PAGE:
I think the age of Empire was over for everyone, I think we did blow our 'greatness' on defeating the Axis but if ever there was a justified price to pay...?
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Old October 8th, 2017, 04:42 AM   #53
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D-Day was a mainly British-conceived-and-led operation.
Tell that to General Eisenhower.
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Old October 8th, 2017, 04:49 AM   #54
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It wasn't a direct consequence, though the occupation by the Japanese obviously fueled the independence movement.

Years back I did a paper in the Dutch Indian navy. In short my conclusion was that the costs were getting too high (which is why our navy sucked) and the benefits didn't weigh up against it. From 1900 onward you didn't need to own the land in order to get a good deal on spices (plus spices weren't that hot anymore ).
Sambal Oelek can be pretty “hot”.
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Old October 8th, 2017, 07:54 AM   #55
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Tell that to General Eisenhower.
I think it's well documented that Churchill was increasingly marginalised in the months before D-Day. And, quite right too as he didn't exactly have form for getting things right.

D-Day was certainly an American led operation. They had the resources to run the show.

As early as 1915, Wilson and associates were aiming to have Britain in their collective pocket, at their beck and call. An associate once said: "keep lending to the British and we'll soon have them dancing to our tune".

And, we have no one to blame but ourselves. Anyone daft enough to get themselves involved in wars they really don't need to be involved in, and subsequently borrow an inordinate amount of money to fund that war, deserves everything they get.
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Old October 9th, 2017, 08:40 AM   #56
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Tell that to General Eisenhower.
I can't. He's dead. But I would have liked to have told him that fact - that D-Day was a mainly British-conceived-and-led operation - had he still been alive.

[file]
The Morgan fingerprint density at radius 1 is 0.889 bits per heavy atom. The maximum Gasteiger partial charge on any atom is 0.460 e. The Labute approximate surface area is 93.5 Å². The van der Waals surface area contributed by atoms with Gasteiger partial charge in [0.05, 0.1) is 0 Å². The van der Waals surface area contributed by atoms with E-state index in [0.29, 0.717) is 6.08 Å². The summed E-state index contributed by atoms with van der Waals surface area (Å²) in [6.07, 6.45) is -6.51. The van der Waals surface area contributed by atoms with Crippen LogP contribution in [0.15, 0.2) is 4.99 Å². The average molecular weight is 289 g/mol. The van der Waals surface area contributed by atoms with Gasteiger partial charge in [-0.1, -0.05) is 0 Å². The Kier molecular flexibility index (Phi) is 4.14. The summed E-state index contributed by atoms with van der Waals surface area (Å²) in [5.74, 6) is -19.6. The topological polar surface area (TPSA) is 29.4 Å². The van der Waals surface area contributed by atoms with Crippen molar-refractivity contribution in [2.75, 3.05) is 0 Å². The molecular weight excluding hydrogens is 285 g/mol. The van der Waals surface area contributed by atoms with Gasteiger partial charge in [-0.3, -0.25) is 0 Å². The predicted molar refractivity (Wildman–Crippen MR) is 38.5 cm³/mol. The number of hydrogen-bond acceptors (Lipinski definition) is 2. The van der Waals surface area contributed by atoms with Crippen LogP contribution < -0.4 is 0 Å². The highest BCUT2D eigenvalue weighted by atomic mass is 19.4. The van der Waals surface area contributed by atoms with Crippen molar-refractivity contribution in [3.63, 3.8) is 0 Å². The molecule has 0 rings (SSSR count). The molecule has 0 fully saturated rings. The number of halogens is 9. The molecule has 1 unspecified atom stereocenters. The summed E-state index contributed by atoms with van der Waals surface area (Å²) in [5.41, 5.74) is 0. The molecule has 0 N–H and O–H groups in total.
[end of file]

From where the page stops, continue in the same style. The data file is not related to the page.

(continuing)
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Old October 9th, 2017, 08:45 AM   #57
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D-Day was certainly an American led operation. They had the resources to run the show.
Are you REALLY sure about that? Are you sure you don't want to learn more about D-Day before making such an assertion?

I wish people - especially Britons - would stop peddling the historical myth that D-Day was an American-dominated operation. It wasn't - it was a British-dominated operation.

Last edited by Warwolf; October 9th, 2017 at 08:47 AM.
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Old October 9th, 2017, 10:48 AM   #58
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Are you REALLY sure about that? Are you sure you don't want to learn more about D-Day before making such an assertion?

I wish people - especially Britons - would stop peddling the historical myth that D-Day was an American-dominated operation. It wasn't - it was a British-dominated operation.
I'm listening: what made it a British led operation?

Everything I have read suggests Churchill was marginalised in the run up to D-Day.
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Old October 11th, 2017, 03:49 AM   #59
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True, but it still could be saved if it wasn't for the war. After the war, Britain has different priorities and had to invest heavily into rebuilding the country and the economy.